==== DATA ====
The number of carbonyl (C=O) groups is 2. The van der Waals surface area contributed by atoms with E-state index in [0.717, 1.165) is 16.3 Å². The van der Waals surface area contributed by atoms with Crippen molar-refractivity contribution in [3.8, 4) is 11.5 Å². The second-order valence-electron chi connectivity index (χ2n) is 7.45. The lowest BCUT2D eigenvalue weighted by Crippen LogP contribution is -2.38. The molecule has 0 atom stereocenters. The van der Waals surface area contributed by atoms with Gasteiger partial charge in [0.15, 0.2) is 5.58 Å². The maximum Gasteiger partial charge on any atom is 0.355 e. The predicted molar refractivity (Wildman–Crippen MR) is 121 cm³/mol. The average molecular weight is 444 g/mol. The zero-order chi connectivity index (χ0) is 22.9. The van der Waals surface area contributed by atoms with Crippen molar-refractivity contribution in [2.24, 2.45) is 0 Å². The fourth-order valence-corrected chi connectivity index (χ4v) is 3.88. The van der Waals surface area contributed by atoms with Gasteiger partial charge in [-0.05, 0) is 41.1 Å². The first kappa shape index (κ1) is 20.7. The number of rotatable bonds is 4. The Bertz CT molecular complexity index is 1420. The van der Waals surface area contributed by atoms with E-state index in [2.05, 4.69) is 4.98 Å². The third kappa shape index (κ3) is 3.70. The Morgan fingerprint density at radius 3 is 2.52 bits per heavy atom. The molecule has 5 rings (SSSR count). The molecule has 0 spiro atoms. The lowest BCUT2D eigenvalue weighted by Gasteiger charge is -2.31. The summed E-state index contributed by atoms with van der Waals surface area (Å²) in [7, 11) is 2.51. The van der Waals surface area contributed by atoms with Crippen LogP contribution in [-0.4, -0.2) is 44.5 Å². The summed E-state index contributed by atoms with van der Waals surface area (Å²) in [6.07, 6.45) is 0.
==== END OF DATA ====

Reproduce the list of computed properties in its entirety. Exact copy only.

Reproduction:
The number of carbonyl (C=O) groups is 2. The van der Waals surface area contributed by atoms with E-state index in [0.717, 1.165) is 16.3 Å². The van der Waals surface area contributed by atoms with Crippen molar-refractivity contribution in [3.8, 4) is 11.5 Å². The second-order valence-electron chi connectivity index (χ2n) is 7.45. The lowest BCUT2D eigenvalue weighted by Crippen LogP contribution is -2.38. The molecule has 0 atom stereocenters. The van der Waals surface area contributed by atoms with Gasteiger partial charge in [0.15, 0.2) is 5.58 Å². The maximum Gasteiger partial charge on any atom is 0.355 e. The predicted molar refractivity (Wildman–Crippen MR) is 121 cm³/mol. The average molecular weight is 444 g/mol. The zero-order chi connectivity index (χ0) is 22.9. The van der Waals surface area contributed by atoms with Crippen molar-refractivity contribution in [2.24, 2.45) is 0 Å². The fourth-order valence-corrected chi connectivity index (χ4v) is 3.88. The van der Waals surface area contributed by atoms with Gasteiger partial charge in [-0.05, 0) is 41.1 Å². The first kappa shape index (κ1) is 20.7. The number of rotatable bonds is 4. The Bertz CT molecular complexity index is 1420. The van der Waals surface area contributed by atoms with E-state index in [2.05, 4.69) is 4.98 Å². The third kappa shape index (κ3) is 3.70. The Morgan fingerprint density at radius 3 is 2.52 bits per heavy atom. The molecule has 5 rings (SSSR count). The molecule has 0 spiro atoms. The lowest BCUT2D eigenvalue weighted by Gasteiger charge is -2.31. The summed E-state index contributed by atoms with van der Waals surface area (Å²) in [7, 11) is 2.51. The van der Waals surface area contributed by atoms with Crippen LogP contribution in [-0.4, -0.2) is 44.5 Å². The summed E-state index contributed by atoms with van der Waals surface area (Å²) in [6.07, 6.45) is 0.